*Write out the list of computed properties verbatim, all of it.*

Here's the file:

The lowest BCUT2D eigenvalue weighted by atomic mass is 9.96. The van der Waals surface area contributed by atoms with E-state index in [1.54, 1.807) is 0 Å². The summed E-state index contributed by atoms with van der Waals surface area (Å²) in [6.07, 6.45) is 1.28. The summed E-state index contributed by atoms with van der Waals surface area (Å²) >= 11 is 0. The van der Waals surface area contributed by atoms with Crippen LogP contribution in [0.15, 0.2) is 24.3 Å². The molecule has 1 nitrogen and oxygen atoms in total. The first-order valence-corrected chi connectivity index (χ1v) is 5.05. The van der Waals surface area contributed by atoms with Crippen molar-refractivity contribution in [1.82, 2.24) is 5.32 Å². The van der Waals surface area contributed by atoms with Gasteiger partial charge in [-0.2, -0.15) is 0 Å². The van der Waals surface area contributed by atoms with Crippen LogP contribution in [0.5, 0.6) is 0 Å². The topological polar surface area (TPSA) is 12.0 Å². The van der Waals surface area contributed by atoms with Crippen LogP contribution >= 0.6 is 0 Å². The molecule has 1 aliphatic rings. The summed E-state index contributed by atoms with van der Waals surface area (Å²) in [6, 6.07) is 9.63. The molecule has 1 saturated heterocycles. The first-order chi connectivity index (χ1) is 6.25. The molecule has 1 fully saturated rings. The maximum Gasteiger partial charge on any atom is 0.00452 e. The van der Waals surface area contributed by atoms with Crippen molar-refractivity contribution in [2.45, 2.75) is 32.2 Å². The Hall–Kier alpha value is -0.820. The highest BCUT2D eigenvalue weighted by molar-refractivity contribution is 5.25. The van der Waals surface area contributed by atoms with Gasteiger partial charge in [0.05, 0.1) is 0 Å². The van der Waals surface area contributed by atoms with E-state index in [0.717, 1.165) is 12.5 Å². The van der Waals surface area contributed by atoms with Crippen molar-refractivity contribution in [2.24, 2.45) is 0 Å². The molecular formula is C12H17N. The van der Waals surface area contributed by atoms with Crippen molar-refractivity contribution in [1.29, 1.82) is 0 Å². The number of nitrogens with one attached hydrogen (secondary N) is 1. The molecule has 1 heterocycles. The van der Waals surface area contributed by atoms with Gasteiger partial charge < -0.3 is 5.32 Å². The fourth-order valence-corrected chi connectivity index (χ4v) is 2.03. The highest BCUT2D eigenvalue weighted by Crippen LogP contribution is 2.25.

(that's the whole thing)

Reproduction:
The lowest BCUT2D eigenvalue weighted by atomic mass is 9.96. The van der Waals surface area contributed by atoms with E-state index in [1.54, 1.807) is 0 Å². The summed E-state index contributed by atoms with van der Waals surface area (Å²) in [6.07, 6.45) is 1.28. The summed E-state index contributed by atoms with van der Waals surface area (Å²) >= 11 is 0. The van der Waals surface area contributed by atoms with Crippen LogP contribution in [0.15, 0.2) is 24.3 Å². The molecule has 1 nitrogen and oxygen atoms in total. The first-order valence-corrected chi connectivity index (χ1v) is 5.05. The van der Waals surface area contributed by atoms with Crippen molar-refractivity contribution in [1.82, 2.24) is 5.32 Å². The van der Waals surface area contributed by atoms with Gasteiger partial charge in [-0.2, -0.15) is 0 Å². The van der Waals surface area contributed by atoms with Crippen LogP contribution in [0.5, 0.6) is 0 Å². The topological polar surface area (TPSA) is 12.0 Å². The van der Waals surface area contributed by atoms with Crippen LogP contribution >= 0.6 is 0 Å². The molecule has 1 aliphatic rings. The summed E-state index contributed by atoms with van der Waals surface area (Å²) in [6, 6.07) is 9.63. The molecule has 1 saturated heterocycles. The first-order chi connectivity index (χ1) is 6.25. The molecule has 1 fully saturated rings. The maximum Gasteiger partial charge on any atom is 0.00452 e. The van der Waals surface area contributed by atoms with Crippen molar-refractivity contribution in [2.45, 2.75) is 32.2 Å². The Hall–Kier alpha value is -0.820. The highest BCUT2D eigenvalue weighted by molar-refractivity contribution is 5.25. The van der Waals surface area contributed by atoms with Gasteiger partial charge in [0.05, 0.1) is 0 Å². The van der Waals surface area contributed by atoms with E-state index in [0.717, 1.165) is 12.5 Å². The van der Waals surface area contributed by atoms with Crippen molar-refractivity contribution in [2.24, 2.45) is 0 Å². The molecular formula is C12H17N. The van der Waals surface area contributed by atoms with Crippen molar-refractivity contribution in [1.29, 1.82) is 0 Å². The number of nitrogens with one attached hydrogen (secondary N) is 1. The molecule has 1 heterocycles. The van der Waals surface area contributed by atoms with Gasteiger partial charge < -0.3 is 5.32 Å². The fourth-order valence-corrected chi connectivity index (χ4v) is 2.03. The highest BCUT2D eigenvalue weighted by Crippen LogP contribution is 2.25.